It’s not always busy where I work. Let me rephrase that: I’m rarely busy, at least not in the conventional paramedic sense of busy-ness.
If you were to count the number of employees, performers and guests intersecting at Opryland, most days you wouldn’t have enough to justify both Johnny and Roy standing by. A perpetual shortage of sick people at our entertainment complex leaves me with discretionary time many of you don’t have. I could run serial 12-leads on myself, or sort syringes by lot number, or help my non-medical coworkers dispense customer service imaginatively and emphatically, with therapeutic doses of southern hospitality. I routinely choose the latter, which is how I became Minister of Elevator Operations on the General Jackson, Opryland’s 300-foot showboat.
In December, while I was transporting guests two decks down from the boarding area, one of them commented that I must have the best job in the world. I hear this a lot—something about being paid to work on a boat on a lazy river on a nice day. It’s easier to just nod and grin than to describe the healthcare issues I face whenever the spit hits the fantail. On this day I said, “Well, the real challenge is staying prepared,” or something equally pithy. The passenger replied, “You mean in case it breaks?”
The elevator. He meant the elevator. You see, we don’t wear EMS patches at Opryland. Except for the scissors sticking out of my pants pocket, there were no visual cues to contradict his assumption that elevators are my life. (Do they use trauma shears to fix those things?) The doors opened before I had a chance to explain.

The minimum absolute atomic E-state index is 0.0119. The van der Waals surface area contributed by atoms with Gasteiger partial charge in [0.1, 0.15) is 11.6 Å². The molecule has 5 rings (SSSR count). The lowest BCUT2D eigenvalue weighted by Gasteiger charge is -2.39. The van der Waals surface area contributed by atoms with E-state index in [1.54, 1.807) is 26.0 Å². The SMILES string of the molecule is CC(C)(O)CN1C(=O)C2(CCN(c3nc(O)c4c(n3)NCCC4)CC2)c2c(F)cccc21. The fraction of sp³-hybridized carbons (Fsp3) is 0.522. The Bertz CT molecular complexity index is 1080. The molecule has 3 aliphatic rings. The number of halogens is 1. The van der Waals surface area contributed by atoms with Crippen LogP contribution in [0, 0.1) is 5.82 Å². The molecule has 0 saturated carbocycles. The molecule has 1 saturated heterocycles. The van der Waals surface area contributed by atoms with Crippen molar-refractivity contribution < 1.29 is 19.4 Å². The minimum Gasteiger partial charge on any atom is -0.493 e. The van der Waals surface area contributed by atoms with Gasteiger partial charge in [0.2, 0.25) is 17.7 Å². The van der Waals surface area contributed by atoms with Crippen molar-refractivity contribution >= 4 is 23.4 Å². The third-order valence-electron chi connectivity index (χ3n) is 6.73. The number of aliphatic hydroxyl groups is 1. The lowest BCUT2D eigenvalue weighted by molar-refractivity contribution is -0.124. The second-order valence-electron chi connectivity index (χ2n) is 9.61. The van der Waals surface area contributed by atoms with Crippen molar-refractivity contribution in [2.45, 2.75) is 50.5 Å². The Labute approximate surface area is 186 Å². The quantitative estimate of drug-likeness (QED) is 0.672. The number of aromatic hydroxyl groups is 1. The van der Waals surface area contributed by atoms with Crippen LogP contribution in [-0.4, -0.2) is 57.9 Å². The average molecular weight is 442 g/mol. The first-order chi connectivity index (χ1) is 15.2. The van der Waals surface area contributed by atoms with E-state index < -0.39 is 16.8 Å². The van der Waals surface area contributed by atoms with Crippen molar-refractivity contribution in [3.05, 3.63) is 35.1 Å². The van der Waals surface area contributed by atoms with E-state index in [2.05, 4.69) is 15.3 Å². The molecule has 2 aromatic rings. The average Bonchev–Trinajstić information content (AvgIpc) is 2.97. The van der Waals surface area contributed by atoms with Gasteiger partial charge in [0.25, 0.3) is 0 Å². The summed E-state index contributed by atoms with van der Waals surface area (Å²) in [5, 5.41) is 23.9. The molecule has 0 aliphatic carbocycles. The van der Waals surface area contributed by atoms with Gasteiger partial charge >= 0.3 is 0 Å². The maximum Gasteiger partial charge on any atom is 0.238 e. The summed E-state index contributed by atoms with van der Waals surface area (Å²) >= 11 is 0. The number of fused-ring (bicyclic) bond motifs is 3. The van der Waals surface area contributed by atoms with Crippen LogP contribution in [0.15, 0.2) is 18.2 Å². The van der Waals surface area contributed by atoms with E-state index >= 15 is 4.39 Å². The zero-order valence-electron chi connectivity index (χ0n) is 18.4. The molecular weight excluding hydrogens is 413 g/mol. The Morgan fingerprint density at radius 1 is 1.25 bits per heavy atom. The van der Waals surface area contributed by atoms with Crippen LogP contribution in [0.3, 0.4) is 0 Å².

Afterward I had mixed feelings about the encounter. I don’t mind helping wherever I’m needed, and I appreciated the humor of the moment, but I’m proud of my real job, too. I would have liked to persuade my captive audience that downtime in the essential services isn’t time off—it’s time between emergencies, and making use of that time while maintaining readiness is a skill in itself.
Preconceived notions were my chief constraint; even if I’d been outfitted in state-of-the-art buff stuff, my passengers’ opinions of me—and probably of EMS—would have depended more on delivering them to the right floors than on anything I could have preached about prehospital care.
Part of the problem is that EMS’s backstory—training, anticipation and a willingness to engage—isn’t nearly as interesting as the exaggerated images of lifesaving choreographed for prime-time TV. And people experiencing real emergencies are too preoccupied with survival to appreciate the subtleties of our work. Other than the most stirring street-side resuscitations, I think our best opportunities to enhance public perception of EMS come between calls, when impressionable bystanders are relaxed and more receptive.
I’ve written about downtime before, but only from an in-house perspective. Not all of our downtime is staged at headquarters, though. Consider the public’s perception of these very visible, on-duty pastimes:
Eating—Unless you and your partner routinely order in, someone has to venture outside to gather consumables for the coming shift. No problem, but not everyone watching will sympathize if the need to feed becomes an extended sit-down meal accompanied by animated shop talk.
Sleeping—You know you’re getting acclimated to EMS when sleep is mediated more by opportunity than by need. However, if the moment strikes while you’re riding shotgun on the way back from the hospital, in full view of pedestrians at each red light, don’t be surprised if you’re the subject of a sarcastic YouTube video entitled “EMS Hard at Work” or “Patient? What Patient?”
Shopping—Some of my employers allowed us to run personal errands between calls. Window-gazing at the local mega-mall was a stress-reliever—for us, not for our fellow shoppers. Our mere presence at a public facility prompts two questions from onlookers: Is there an emergency? and Shouldn’t you be responding to one?